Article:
14 June 2015

The Circular Economy and a Resource Hierarchy

On an unassuming webpage hosted by the European Commission (EC) is a really important consultation on the circular economy, which closes on August 20th 2015.  It's a rare opportunity to help shape policy which could provide a real competitive enabler for Europe, as well as have hugely positive implications for the environment.  Below I introduce some aspects of the breadth of the opportunity, using a 'resource hierarchy' concept.

An introduction to the Circular Economy

The circular economy is a term used to describe economic activity which seeks to be as resource efficient as possible, and is the antithesis of consumerism and the throwaway society with which the western world has become accustomed with.  It's got huge economic potential, with research suggesting the creation of tens of thousands of new jobs in the UK alone.  It seeks to restore both technical and biological 'nutrients', minimise energy use and avoid toxic chemicals.  And its aim is to send planned obsolescence into extinction!

One of the challenges for the circular economy is that a circle sounds very simple, and there is a risk that offering take-back programmes and simple recycling is considered 'operating in the circular economy' - albeit potentially simply reinforcing a fundamentally unsustainable business model. For example, I recently wrote a critique of the clothing (retail) industry and outlined some opportunities in this sector for more creative business models to be developed.  Mud Jeans and Patagonia are oft-cited examples of organisations being disruptive in this sector, but there is still a long way to go before fast-fashion becomes redundant.

Waste Hierarchy

Readers may be familiar with the 'waste hierarchy', which helps articulate a priority of how physical goods should be managed at the end of the life.  For example, although it is better to recycle than send waste to landfill, it's even more preferable to reuse something, or even eliminate the waste before it's created. 

The Waste Hierarchy
This model does not address any associated implications on business models directly, and using the term waste inherently misses the opportunity of a valuable resource.  So in some sense, the waste hierarchy may have reached its own 'use by date'.

Resource Hierarchy

If the concept of the waste hierarchy is combined with the circular economy, as well as emerging business models like collaborative consumption, a 'new order' of priority can be developed:

A proposed 'Resource Hierarchy'

I have grouped the various business models into 'divisions', hinting that, much like in the waste hierarchy, there should be nudges towards promoting the business models towards the top of the hierarchy.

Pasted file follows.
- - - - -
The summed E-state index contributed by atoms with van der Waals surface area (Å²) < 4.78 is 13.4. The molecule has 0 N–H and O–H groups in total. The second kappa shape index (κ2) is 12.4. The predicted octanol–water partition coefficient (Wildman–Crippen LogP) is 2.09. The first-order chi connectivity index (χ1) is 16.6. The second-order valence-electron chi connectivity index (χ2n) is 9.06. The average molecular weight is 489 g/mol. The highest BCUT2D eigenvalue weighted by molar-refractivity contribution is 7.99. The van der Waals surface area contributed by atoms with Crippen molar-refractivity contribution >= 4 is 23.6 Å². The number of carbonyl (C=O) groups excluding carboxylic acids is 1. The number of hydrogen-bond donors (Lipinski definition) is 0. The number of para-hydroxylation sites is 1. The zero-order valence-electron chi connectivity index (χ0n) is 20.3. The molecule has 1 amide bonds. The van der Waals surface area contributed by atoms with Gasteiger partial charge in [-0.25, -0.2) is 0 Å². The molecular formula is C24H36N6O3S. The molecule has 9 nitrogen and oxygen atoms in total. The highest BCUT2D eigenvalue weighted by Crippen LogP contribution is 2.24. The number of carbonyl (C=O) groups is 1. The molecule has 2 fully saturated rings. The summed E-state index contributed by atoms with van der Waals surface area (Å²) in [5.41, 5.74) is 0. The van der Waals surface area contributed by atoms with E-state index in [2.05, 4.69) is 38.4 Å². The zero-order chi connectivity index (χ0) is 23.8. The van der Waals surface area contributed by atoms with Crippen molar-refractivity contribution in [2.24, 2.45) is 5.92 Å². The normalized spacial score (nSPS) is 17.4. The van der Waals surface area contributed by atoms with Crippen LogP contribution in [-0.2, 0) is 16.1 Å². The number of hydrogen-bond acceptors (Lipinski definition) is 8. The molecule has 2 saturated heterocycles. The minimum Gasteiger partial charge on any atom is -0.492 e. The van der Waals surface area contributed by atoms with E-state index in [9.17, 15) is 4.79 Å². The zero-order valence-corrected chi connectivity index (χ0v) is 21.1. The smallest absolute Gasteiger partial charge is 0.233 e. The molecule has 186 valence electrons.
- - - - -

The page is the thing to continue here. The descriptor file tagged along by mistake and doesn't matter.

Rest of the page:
Premier League

In the Premier League there are business models which eliminate the product altogether.   In some cases, this could be a classic dematerialisation, as we've seen in the music industry from CDs to streaming.  For most organisations though, it's likely to be more subtle and it's about driving-out 'experience-based revenues'.  This means shifting purchasing away from physical products into experiences which people are willing to pay for.  A strong brand is likely to be very important in this.

The Championship

The Championship includes the bulk of where we're likely to see disruptive business models enter the economy.  With products which are built to last, they can be shared and reused, with ownership moving to access.  Secondary business models will emerge with reverse logistics providers helping distribute products to other users (or a central owner).  Existing models in this league include eBay, repair cafes, car sharing, white goods rental and charity shops.

First Division
The first division is a really important league, as when the useful life of the product has come to an end, this division seeks to extract even more value from the product.  In upcycling, the product is transformed into something new and more sophisticated, e.g. Elvis and Kresse's transformation of old fire hoses into luxury goods.  In downcycling, it's the opposite, e.g. car tyres into road surfaces or aggregate.  And finally, recycling simply seeks to take the materials and use them to recreate the same product again, without any degradation in the quality.  In any of these models, products need to be designed for disassembly, so for example, mobile phones and tablet computers have a long way to go in this regard.

Second Division

Finally, in the second division, just ahead of landfill, is Energy from Waste. This should only be considered for residual waste when other options in higher divisions have been explored.  A high biodegradable content (e.g. food and wood) is preferable, and the efficiency of the plant to convert into useful energy is also critical to its success.  As a non-intermittent source of energy, it may have a role to help balance the supply of electricity to the grid.


The circular economy touches on a wide breadth of business models which can all have a positive impact on the environment.  They can also open new revenue streams, reduce costs, enhance reputations and reduce risk.  The 'Resource Hierarchy' helps organisations understand the relative priority which such models may take.

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